India national football team

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India
Shirt badge/Association crest
Nickname(s) Blue Tigers
Blue Bolts
Association All India Football Federation
Sub-confederation South Asian Football Federation (SAFF)
Confederation Asian Football Confederation (AFC)
Head coach Stephen Constantine
Asst coach Shanmugam Venkatesh
Captain Sunil Chhetri
Most caps Baichung Bhutia (107)
Top scorer Sunil Chhetri (45)
Home stadium Salt Lake Stadium, Kolkata
Jawaharlal Nehru Stadium, Delhi
FIFA code IND
FIFA ranking 171 Steady (12 February 2015)
Highest FIFA ranking 94 (February 1996)
Lowest FIFA ranking 171 (December 2014)
Elo ranking 180 Steady (12 February 2015)
Highest Elo ranking 113 (1996)
Lowest Elo ranking 180 (December 2014)
First colours
Second colours
First international
Unofficial:
 Australia 0–2 India British Raj
(Sydney, Australia; 3 September 1938)
Official:
 India 4–2 France 
(London, England; July 31, 1948)[1]
Biggest win
 India 12–0 Ceylon 
(Bangalore, India; 29 December 1963)
Biggest defeat
 South Korea 8–0 India India
(Kuala Lumpur, Malaysia; 16 August 1976)
Asian Cup
Appearances 4 (First in 1964)
Best result Runners-up: 1964

The India national football team is governed by the All India Football Federation (AIFF). Since 1948, the AIFF has been affiliated with FIFA, the international governing body for football. In 1954, the AIFF became one of the founding members of the Asian Football Confederation (AFC). At the peak of its success during the 1950s and 1960s, the team was automatically advanced to play in the 1950 FIFA World Cup (all the other Asian teams withdrew), but they did not go to the tournament in Brazil due to the cost of travel, lack of practice time, team selection issues and valuing the Olympics over the FIFA World Cup.[2] They won gold medals at two Asian Games and one silver at the Asian Cup.

History[edit]

India qualified by default for the 1950 FIFA World Cup finals as a result of the withdrawal of all of their scheduled opponents. But the governing body, the AIFF, decided against going to the World Cup, being unable to understand the importance of the event at that time. Reason shown by AIFF was that there was the cost of travel (although FIFA agreed to bear a major part of the travel expenses), lack of practice time, team selection issues and valuing the Olympics over the FIFA World Cup.[2]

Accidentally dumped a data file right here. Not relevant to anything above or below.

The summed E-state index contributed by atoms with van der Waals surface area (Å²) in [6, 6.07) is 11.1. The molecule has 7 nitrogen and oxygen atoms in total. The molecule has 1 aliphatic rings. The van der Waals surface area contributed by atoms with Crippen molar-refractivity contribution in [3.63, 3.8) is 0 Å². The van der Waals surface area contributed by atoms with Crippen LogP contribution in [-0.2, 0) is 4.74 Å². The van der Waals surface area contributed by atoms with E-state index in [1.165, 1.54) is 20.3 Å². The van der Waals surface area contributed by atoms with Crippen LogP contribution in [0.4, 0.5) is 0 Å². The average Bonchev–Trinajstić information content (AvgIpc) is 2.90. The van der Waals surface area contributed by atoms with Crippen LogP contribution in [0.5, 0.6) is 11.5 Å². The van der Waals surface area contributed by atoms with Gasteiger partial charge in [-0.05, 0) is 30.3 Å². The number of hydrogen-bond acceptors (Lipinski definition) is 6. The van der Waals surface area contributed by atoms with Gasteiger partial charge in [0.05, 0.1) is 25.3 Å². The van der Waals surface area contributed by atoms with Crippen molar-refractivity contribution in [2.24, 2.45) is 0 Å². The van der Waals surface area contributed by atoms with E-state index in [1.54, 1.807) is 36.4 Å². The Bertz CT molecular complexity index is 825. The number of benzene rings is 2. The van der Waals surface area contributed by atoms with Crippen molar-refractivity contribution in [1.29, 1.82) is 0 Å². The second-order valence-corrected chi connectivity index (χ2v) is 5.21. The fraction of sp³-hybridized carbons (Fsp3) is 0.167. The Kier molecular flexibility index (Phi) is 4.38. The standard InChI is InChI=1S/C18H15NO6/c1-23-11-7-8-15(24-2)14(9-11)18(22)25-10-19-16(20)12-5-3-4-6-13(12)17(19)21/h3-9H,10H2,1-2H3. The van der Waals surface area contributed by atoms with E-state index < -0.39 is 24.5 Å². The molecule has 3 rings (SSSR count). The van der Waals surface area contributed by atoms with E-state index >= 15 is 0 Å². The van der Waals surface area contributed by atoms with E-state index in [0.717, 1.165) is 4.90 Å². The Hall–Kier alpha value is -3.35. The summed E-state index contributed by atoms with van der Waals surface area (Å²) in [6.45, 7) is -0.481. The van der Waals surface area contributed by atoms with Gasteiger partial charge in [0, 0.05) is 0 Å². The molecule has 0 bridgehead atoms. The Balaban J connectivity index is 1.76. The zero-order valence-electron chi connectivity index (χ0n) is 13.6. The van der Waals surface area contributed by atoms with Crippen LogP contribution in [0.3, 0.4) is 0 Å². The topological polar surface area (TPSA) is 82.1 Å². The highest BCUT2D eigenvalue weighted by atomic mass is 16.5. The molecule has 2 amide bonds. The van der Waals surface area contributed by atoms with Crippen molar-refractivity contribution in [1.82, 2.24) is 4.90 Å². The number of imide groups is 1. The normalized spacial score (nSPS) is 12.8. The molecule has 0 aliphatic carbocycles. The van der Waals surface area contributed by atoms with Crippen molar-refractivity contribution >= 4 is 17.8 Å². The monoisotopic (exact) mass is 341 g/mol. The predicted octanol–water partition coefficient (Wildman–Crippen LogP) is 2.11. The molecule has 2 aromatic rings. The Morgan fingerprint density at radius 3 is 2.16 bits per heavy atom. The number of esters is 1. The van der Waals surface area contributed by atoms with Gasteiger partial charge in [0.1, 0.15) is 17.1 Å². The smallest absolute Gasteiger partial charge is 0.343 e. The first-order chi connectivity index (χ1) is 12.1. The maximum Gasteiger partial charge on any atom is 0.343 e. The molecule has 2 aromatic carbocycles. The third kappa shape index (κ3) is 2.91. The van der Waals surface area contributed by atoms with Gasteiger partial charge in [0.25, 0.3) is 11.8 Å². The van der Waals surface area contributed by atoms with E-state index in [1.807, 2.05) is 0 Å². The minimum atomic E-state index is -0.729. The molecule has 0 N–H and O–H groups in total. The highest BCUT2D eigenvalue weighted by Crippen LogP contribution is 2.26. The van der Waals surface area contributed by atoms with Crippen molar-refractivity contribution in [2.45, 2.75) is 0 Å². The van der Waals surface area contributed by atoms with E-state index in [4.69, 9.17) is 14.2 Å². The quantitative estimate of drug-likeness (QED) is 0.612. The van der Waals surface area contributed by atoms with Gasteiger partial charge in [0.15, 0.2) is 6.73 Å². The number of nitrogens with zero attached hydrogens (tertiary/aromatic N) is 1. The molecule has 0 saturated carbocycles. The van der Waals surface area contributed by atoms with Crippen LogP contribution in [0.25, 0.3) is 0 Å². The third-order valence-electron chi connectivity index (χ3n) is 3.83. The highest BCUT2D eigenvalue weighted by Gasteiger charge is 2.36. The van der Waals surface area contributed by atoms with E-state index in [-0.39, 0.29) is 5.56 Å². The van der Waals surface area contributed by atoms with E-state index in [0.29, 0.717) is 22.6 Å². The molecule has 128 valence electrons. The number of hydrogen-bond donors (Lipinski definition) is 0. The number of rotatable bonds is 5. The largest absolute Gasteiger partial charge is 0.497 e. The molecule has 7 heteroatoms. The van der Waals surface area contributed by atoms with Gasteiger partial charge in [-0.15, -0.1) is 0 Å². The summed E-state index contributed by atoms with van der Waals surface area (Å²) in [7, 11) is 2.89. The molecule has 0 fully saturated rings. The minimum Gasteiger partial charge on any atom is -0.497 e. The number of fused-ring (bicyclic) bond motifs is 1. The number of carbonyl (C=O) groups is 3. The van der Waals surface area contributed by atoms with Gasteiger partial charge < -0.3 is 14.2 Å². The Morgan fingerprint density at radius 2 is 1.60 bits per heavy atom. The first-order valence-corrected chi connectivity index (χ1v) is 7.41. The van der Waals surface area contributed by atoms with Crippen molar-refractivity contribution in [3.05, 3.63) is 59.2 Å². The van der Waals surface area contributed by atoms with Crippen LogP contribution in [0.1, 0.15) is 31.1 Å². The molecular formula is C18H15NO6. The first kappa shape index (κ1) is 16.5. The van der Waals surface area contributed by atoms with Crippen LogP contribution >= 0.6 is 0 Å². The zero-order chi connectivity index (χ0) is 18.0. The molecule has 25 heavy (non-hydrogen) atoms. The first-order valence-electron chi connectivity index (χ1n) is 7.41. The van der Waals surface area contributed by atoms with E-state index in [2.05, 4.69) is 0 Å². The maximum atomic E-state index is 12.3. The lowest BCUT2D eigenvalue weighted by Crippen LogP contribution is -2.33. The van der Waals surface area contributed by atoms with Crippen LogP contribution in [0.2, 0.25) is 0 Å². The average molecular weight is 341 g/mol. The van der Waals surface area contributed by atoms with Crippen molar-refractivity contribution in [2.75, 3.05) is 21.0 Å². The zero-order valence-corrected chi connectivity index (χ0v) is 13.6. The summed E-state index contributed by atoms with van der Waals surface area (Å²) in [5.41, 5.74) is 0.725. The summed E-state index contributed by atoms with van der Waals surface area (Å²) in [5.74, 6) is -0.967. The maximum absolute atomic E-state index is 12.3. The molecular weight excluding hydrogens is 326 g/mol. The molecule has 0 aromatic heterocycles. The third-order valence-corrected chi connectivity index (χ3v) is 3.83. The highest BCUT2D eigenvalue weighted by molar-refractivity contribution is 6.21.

The period from 1951 to 1962 is considered the golden era in Indian football. Under the tutelage of legendary Syed Abdul Rahim[3] India became the best team in Asia. India's football team started the 1950s with their triumph in the 1951 Asian Games which they hosted[4] Later next year they went on to participate in the 1952 Olympics, but lost 10–1 to Yugoslavia. Like before four years earlier, many of the team played without boots.[5] After the result the AIFF immediately made it mandatory to wear boots.[6] India then went on to finish second in the 1954 Asian Games held in Manila.[7] At the 1956 Olympic Games they finished fourth, which is regarded as one of finest achievements in Indian football. India first met hosts Australia, winning 4–2 with Neville D'Souza becoming the first Asian to score a hat trick in the Olympics and also making India the first Asian team to reach the Olympic semi-finals. They lost 4–1 to Yugoslavia, and lost the third place play-off match 3–0 to Bulgaria.[8]

Then in 1962 India went on to win the 1962 Asian Games where they beat South Korea 2–1 in the final.[9]

Then in 1964 India played in its most memorable tournament yet. The 1964 AFC Asian Cup where they finished as runners-up thanks to then manager Harry Wright. India won their first match against South Korea 2–0, then lost 2–0 to the hosts Israel then won 3–1 against Hong Kong which gave India second in the tournament.[10]

After the Asian Cup India football went downhill. Failure in many Asian Cup qualification tournaments meant that the next time India reached a quarter-final stage was as host in the 1982 Asian Games.[11] Then all of a sudden India managed to qualify for the 1984 AFC Asian Cup after twenty years out of the Asian Cup tournament.[12] But India during the competition failed to make any impact.[13] India would then fail to make the Asian Cup for another 27 years.